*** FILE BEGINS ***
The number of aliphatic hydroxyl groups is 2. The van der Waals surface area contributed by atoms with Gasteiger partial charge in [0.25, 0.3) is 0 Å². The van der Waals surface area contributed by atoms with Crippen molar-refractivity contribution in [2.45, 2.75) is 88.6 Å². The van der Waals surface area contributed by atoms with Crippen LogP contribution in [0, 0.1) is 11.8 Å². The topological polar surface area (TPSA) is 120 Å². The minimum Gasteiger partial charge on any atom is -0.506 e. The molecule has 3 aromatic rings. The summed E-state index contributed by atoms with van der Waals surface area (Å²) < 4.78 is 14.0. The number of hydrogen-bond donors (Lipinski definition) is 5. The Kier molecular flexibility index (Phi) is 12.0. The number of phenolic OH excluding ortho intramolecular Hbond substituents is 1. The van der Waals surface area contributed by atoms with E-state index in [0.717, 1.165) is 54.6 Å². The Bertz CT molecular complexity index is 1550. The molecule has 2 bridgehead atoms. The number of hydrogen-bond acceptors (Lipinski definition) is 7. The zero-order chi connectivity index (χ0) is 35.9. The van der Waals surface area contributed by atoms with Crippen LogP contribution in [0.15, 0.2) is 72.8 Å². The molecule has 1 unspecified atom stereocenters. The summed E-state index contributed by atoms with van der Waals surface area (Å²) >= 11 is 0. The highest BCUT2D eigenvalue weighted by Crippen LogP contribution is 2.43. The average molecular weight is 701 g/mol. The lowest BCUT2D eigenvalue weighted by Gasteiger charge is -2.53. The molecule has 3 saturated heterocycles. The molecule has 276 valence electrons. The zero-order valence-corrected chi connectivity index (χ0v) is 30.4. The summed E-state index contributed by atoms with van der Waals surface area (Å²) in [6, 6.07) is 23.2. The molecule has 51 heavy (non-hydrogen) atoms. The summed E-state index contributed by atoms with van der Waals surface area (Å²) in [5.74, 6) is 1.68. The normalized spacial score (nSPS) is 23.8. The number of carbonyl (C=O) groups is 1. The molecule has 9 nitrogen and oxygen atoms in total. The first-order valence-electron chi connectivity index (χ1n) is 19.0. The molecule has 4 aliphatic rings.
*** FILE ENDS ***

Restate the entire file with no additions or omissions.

The number of aliphatic hydroxyl groups is 2. The van der Waals surface area contributed by atoms with Gasteiger partial charge in [0.25, 0.3) is 0 Å². The van der Waals surface area contributed by atoms with Crippen molar-refractivity contribution in [2.45, 2.75) is 88.6 Å². The van der Waals surface area contributed by atoms with Crippen LogP contribution in [0, 0.1) is 11.8 Å². The topological polar surface area (TPSA) is 120 Å². The minimum Gasteiger partial charge on any atom is -0.506 e. The molecule has 3 aromatic rings. The summed E-state index contributed by atoms with van der Waals surface area (Å²) < 4.78 is 14.0. The number of hydrogen-bond donors (Lipinski definition) is 5. The Kier molecular flexibility index (Phi) is 12.0. The number of phenolic OH excluding ortho intramolecular Hbond substituents is 1. The van der Waals surface area contributed by atoms with E-state index in [0.717, 1.165) is 54.6 Å². The Bertz CT molecular complexity index is 1550. The molecule has 2 bridgehead atoms. The number of hydrogen-bond acceptors (Lipinski definition) is 7. The zero-order chi connectivity index (χ0) is 35.9. The van der Waals surface area contributed by atoms with Crippen LogP contribution in [0.15, 0.2) is 72.8 Å². The molecule has 1 unspecified atom stereocenters. The summed E-state index contributed by atoms with van der Waals surface area (Å²) >= 11 is 0. The highest BCUT2D eigenvalue weighted by Crippen LogP contribution is 2.43. The average molecular weight is 701 g/mol. The lowest BCUT2D eigenvalue weighted by Gasteiger charge is -2.53. The molecule has 3 saturated heterocycles. The molecule has 276 valence electrons. The zero-order valence-corrected chi connectivity index (χ0v) is 30.4. The summed E-state index contributed by atoms with van der Waals surface area (Å²) in [6, 6.07) is 23.2. The molecule has 51 heavy (non-hydrogen) atoms. The summed E-state index contributed by atoms with van der Waals surface area (Å²) in [5.74, 6) is 1.68. The normalized spacial score (nSPS) is 23.8. The number of carbonyl (C=O) groups is 1. The molecule has 9 nitrogen and oxygen atoms in total. The first-order valence-electron chi connectivity index (χ1n) is 19.0. The molecule has 4 aliphatic rings.